Once the Texas GOP's go-to campaign strategist, Karl Rove has become something of a boogeyman for campaigns on both sides of the ballot in the 2014 election cycle.
For years, the Fox News pundit and famed political consultant was widely viewed as one of the most powerful people in politics, playing a central role in the Republican Party’s rise in Texas and advising George W. Bush both in the Governor’s Mansion and the White House. His name has long served as Democratic shorthand for sneaky political tactics.
That dynamic has resurfaced in the gubernatorial fight between Democrat Wendy Davis and Republican Greg Abbott, with the Davis campaign negatively linking Abbott and Rove to spur fundraising. But more recently, Rove’s image has soured among some conservatives unhappy with his involvement in some contentious Republican primaries around the country. In the eyes of many Tea Party activists, Rove repeatedly chose to support the more moderate candidate on the ballot. Now, Rove's connections to U.S. Sen. John Cornyn are being used by some of his primary challengers in an attempt to undermine his conservative bona fides.
“I don’t think anybody on the conservative Tea Party front would go toward a candidate who’s connected to Karl Rove,” said Dwayne Stovall, one of seven Republicans challenging Cornyn this year. “I think he’s kind of worn out his welcome with the Tea Party.”
Rove declined to comment for this story.
On Monday, Rove introduced Cornyn at a campaign rally in Longview.
“Don’t let anything stop you from voting for this man,” Rove said at the rally, according to the Longview News-Journal. “His colleagues like him a lot and respect him enormously. We need a new leader to rein in the president for the remaining three years of his presidency, and that man is our senator from Texas, John Cornyn.”
Stovall and U.S. Rep. Steve Stockman, another of Cornyn’s primary challengers, have made comments online in recent weeks linking Cornyn with Rove, hoping to raise questions about Cornyn's conservative credentials.
“John Cornyn emerged from Karl Rove's office and voted for six more weeks of Obamacare funding,” Stockman tweeted on Groundhog Day this month.
Stockman has also accused a pro-Cornyn Super PAC, Texans for a Conservative Majority, of being a Rove invention. His campaign has noted that on some records filed with the Federal Communications Commission, the Super PAC has listed an address in the same building in Virginia as Rove’s American Crossroads PAC. A spokeswoman for Texans for a Conservative Majority said Rove has no involvement in the group.
Asked about his opponents’ criticisms in Houston on Tuesday, Cornyn said candidates are making too much of his connections to Rove.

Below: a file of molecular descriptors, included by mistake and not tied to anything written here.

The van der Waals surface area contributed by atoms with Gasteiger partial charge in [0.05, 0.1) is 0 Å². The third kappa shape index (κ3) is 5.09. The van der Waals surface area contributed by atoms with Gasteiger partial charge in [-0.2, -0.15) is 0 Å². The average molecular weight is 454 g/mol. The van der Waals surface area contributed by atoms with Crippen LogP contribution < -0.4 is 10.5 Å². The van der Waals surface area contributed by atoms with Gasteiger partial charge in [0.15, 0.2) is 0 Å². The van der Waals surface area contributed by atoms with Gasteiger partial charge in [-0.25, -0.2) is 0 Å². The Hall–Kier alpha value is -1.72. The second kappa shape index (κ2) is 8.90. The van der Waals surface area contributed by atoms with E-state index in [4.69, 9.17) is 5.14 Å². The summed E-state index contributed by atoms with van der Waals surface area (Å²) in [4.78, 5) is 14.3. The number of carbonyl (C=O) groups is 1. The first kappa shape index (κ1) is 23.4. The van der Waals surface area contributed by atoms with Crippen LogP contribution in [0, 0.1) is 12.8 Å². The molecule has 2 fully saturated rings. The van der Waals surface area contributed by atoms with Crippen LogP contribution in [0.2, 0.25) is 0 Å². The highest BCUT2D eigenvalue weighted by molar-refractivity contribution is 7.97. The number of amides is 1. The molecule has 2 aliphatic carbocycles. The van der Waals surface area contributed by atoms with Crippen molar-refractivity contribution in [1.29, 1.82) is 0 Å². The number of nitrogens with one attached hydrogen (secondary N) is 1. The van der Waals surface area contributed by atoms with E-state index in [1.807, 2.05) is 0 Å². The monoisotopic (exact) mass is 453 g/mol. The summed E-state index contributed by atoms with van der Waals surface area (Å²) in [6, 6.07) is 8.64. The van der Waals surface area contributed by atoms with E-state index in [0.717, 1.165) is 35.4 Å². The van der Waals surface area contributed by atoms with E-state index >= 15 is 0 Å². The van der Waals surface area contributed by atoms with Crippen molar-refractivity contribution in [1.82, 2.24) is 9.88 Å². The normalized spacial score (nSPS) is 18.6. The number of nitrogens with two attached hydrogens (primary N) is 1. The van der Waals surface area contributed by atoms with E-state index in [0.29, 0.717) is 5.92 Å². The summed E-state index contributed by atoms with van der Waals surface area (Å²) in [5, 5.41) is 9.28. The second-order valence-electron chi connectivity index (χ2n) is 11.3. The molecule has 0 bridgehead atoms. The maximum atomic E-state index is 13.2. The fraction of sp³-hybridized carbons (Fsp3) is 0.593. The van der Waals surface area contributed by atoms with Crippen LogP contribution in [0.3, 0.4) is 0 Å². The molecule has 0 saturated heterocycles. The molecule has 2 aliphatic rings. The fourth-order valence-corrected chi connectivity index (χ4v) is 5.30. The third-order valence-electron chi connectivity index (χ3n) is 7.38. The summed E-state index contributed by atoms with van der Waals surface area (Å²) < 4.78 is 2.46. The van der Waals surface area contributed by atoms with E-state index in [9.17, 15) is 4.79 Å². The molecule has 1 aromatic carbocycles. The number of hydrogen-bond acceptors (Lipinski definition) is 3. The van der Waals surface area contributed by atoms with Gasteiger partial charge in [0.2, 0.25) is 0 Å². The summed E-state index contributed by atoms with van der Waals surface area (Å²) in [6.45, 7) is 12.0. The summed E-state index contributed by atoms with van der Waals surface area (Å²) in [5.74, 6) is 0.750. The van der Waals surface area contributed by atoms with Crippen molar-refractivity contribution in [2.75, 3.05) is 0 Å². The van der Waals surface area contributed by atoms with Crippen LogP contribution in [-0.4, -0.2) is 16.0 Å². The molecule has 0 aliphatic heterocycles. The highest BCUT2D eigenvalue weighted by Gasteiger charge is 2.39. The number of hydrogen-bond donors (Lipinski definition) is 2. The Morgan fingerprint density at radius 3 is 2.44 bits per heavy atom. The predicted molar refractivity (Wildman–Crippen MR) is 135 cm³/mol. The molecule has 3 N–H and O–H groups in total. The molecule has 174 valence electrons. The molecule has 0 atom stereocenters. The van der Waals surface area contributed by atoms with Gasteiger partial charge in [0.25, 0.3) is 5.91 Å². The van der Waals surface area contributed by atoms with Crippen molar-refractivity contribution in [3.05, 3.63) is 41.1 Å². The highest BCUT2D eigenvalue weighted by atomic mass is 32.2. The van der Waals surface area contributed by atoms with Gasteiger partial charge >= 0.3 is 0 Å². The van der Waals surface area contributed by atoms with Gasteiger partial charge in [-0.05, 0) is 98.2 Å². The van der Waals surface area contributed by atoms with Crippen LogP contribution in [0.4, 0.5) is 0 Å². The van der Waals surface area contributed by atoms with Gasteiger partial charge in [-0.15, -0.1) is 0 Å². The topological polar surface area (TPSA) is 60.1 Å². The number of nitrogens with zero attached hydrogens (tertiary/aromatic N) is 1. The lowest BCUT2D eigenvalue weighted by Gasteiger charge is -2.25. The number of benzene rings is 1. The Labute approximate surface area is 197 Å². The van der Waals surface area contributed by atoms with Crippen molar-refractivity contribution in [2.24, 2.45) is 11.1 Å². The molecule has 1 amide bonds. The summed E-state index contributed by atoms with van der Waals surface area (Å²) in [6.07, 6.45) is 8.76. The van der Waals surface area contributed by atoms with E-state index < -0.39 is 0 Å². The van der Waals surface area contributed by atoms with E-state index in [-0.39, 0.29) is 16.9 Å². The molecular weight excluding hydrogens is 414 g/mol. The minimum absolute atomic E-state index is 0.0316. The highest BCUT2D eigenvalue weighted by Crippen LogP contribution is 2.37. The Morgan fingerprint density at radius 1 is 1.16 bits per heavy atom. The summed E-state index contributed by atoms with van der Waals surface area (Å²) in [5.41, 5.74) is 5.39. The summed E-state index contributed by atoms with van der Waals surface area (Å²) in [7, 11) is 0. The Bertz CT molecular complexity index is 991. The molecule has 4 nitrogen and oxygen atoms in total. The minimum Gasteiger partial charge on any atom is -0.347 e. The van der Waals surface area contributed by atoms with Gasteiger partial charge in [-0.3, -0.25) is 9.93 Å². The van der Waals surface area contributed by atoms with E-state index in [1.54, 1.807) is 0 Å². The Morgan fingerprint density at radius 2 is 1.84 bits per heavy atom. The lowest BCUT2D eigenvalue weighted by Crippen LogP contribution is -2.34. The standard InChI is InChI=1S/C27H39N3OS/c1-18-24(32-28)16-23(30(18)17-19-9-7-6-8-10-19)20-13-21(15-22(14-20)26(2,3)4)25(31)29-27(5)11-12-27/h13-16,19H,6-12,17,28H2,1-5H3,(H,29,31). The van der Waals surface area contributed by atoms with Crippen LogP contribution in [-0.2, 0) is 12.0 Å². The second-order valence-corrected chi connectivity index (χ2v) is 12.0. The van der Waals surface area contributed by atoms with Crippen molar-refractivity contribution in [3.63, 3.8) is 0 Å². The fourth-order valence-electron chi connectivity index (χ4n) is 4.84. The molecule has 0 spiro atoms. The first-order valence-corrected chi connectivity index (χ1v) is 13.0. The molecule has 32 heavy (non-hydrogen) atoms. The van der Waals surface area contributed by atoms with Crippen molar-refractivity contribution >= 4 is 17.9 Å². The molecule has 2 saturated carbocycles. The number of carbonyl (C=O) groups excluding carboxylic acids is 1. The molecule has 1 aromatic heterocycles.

“I would say those are straw men,” Cornyn said. “The truth is, Karl’s not involved in my campaign other than appearing as a guest in an event in Longview. He’s been a friend of mine for a long time."
Rove’s name has also been invoked negatively by Davis' gubernatorial campaign. On Fox News late last month, Rove spoke critically about inconsistencies in how Davis has described her life story. Rove said Davis was “trying to make herself the victim” by accusing Abbott’s campaign of orchestrating a Dallas Morning News story that sparked controversy over the issue.
Within days of the interview, Davis’ campaign began mentioning Rove in fundraising emails.
“We can’t stop Karl Rove and his friends from making wild accusations in the press,” Davis wrote in a campaign fundraising email on Feb. 7. “All we can do is come together to push back against them.”
The campaign hosted a one-day fundraising drive called the “Karl Rove Pushback” and worked to align the famed consultant with Abbott.
“Karl Rove is a huge player in the special interests scene. … All he cares about is getting his ally, Greg Abbott, elected in November at all costs,” Davis campaign manager Karin Johanson said in another campaign email.
Asked why the Davis campaign mentioned Rove in fundraising emails, spokesman Rebecca Acuña said, “Greg Abbott and Karl Rove believe that a governor should answer to special interests. Senator Davis will ensure that every Texan has a voice — not just those who write big campaign checks.”
When asked if the Abbott campaign has a relationship with Rove, spokesman Avdiel Huerta declined to say but argued that Davis was trying to distract voters.
“It's not surprising that Sen. Davis would rather talk about our supporters because she doesn't want to talk about the issues like her support for Obamacare and restricting gun rights,” Huerta said. “Texas won't be fooled.”
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